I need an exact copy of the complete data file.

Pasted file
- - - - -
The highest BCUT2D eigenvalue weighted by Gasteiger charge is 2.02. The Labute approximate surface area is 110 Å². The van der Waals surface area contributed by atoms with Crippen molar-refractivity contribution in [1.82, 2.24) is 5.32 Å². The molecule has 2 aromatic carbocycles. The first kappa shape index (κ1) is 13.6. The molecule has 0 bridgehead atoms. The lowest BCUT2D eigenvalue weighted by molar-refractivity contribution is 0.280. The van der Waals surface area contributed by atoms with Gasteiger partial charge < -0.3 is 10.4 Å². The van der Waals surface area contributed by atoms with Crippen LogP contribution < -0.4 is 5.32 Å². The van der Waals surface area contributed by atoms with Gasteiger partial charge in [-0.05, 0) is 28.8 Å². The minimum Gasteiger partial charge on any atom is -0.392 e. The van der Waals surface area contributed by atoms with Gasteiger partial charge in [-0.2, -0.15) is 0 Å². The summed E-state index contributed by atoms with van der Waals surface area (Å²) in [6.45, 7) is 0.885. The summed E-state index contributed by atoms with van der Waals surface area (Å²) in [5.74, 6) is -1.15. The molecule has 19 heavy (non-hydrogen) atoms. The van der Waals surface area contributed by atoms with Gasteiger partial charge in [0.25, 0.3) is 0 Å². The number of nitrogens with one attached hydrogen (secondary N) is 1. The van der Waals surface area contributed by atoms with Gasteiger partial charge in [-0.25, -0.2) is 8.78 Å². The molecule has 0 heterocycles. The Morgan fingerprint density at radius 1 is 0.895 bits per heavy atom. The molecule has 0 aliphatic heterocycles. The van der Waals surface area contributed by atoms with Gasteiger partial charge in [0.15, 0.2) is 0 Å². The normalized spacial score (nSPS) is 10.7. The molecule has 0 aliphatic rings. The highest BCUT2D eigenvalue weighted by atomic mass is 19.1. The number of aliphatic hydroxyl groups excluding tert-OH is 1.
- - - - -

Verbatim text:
The highest BCUT2D eigenvalue weighted by Gasteiger charge is 2.02. The Labute approximate surface area is 110 Å². The van der Waals surface area contributed by atoms with Crippen molar-refractivity contribution in [1.82, 2.24) is 5.32 Å². The molecule has 2 aromatic carbocycles. The first kappa shape index (κ1) is 13.6. The molecule has 0 bridgehead atoms. The lowest BCUT2D eigenvalue weighted by molar-refractivity contribution is 0.280. The van der Waals surface area contributed by atoms with Gasteiger partial charge < -0.3 is 10.4 Å². The van der Waals surface area contributed by atoms with Crippen LogP contribution < -0.4 is 5.32 Å². The van der Waals surface area contributed by atoms with Gasteiger partial charge in [-0.05, 0) is 28.8 Å². The minimum Gasteiger partial charge on any atom is -0.392 e. The van der Waals surface area contributed by atoms with Gasteiger partial charge in [-0.2, -0.15) is 0 Å². The summed E-state index contributed by atoms with van der Waals surface area (Å²) in [6.45, 7) is 0.885. The summed E-state index contributed by atoms with van der Waals surface area (Å²) in [5.74, 6) is -1.15. The molecule has 19 heavy (non-hydrogen) atoms. The van der Waals surface area contributed by atoms with Gasteiger partial charge in [0.25, 0.3) is 0 Å². The number of nitrogens with one attached hydrogen (secondary N) is 1. The van der Waals surface area contributed by atoms with Gasteiger partial charge in [-0.25, -0.2) is 8.78 Å². The molecule has 0 heterocycles. The Morgan fingerprint density at radius 1 is 0.895 bits per heavy atom. The molecule has 0 aliphatic heterocycles. The van der Waals surface area contributed by atoms with Gasteiger partial charge in [0.15, 0.2) is 0 Å². The normalized spacial score (nSPS) is 10.7. The molecule has 0 aliphatic rings. The highest BCUT2D eigenvalue weighted by atomic mass is 19.1. The number of aliphatic hydroxyl groups excluding tert-OH is 1.